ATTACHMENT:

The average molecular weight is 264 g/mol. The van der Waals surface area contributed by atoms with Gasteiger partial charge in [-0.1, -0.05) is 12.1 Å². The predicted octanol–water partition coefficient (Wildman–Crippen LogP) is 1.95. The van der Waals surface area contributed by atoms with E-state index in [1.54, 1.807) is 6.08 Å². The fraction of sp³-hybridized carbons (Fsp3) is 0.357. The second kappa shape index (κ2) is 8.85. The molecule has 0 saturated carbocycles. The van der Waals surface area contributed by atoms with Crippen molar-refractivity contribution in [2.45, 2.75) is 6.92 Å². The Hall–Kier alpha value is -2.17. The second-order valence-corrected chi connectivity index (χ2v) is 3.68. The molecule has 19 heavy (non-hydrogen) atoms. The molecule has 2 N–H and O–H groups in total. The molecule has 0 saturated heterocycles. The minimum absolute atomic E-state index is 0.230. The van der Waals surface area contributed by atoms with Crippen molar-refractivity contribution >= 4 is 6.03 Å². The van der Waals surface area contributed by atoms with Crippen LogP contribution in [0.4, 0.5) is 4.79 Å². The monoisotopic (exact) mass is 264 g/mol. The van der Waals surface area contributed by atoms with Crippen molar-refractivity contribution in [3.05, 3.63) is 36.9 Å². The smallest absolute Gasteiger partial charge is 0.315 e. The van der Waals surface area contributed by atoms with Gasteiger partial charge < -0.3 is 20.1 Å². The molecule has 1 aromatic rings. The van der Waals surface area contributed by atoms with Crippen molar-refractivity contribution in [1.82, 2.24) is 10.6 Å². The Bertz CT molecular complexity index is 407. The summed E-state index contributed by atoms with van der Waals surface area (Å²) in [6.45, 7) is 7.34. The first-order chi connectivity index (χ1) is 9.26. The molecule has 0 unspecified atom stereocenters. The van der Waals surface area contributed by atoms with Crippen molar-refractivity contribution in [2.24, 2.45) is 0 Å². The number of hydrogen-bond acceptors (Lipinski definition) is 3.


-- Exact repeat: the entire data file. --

The average molecular weight is 264 g/mol. The van der Waals surface area contributed by atoms with Gasteiger partial charge in [-0.1, -0.05) is 12.1 Å². The predicted octanol–water partition coefficient (Wildman–Crippen LogP) is 1.95. The van der Waals surface area contributed by atoms with E-state index in [1.54, 1.807) is 6.08 Å². The fraction of sp³-hybridized carbons (Fsp3) is 0.357. The second kappa shape index (κ2) is 8.85. The molecule has 0 saturated carbocycles. The van der Waals surface area contributed by atoms with Crippen molar-refractivity contribution in [2.45, 2.75) is 6.92 Å². The Hall–Kier alpha value is -2.17. The second-order valence-corrected chi connectivity index (χ2v) is 3.68. The molecule has 19 heavy (non-hydrogen) atoms. The molecule has 2 N–H and O–H groups in total. The molecule has 0 saturated heterocycles. The minimum absolute atomic E-state index is 0.230. The van der Waals surface area contributed by atoms with Crippen molar-refractivity contribution >= 4 is 6.03 Å². The van der Waals surface area contributed by atoms with Crippen LogP contribution in [0.4, 0.5) is 4.79 Å². The monoisotopic (exact) mass is 264 g/mol. The van der Waals surface area contributed by atoms with Crippen molar-refractivity contribution in [3.05, 3.63) is 36.9 Å². The smallest absolute Gasteiger partial charge is 0.315 e. The van der Waals surface area contributed by atoms with Gasteiger partial charge < -0.3 is 20.1 Å². The molecule has 1 aromatic rings. The van der Waals surface area contributed by atoms with Crippen molar-refractivity contribution in [1.82, 2.24) is 10.6 Å². The Bertz CT molecular complexity index is 407. The summed E-state index contributed by atoms with van der Waals surface area (Å²) in [6.45, 7) is 7.34. The first-order chi connectivity index (χ1) is 9.26. The molecule has 0 unspecified atom stereocenters. The van der Waals surface area contributed by atoms with Crippen molar-refractivity contribution in [2.24, 2.45) is 0 Å². The number of hydrogen-bond acceptors (Lipinski definition) is 3.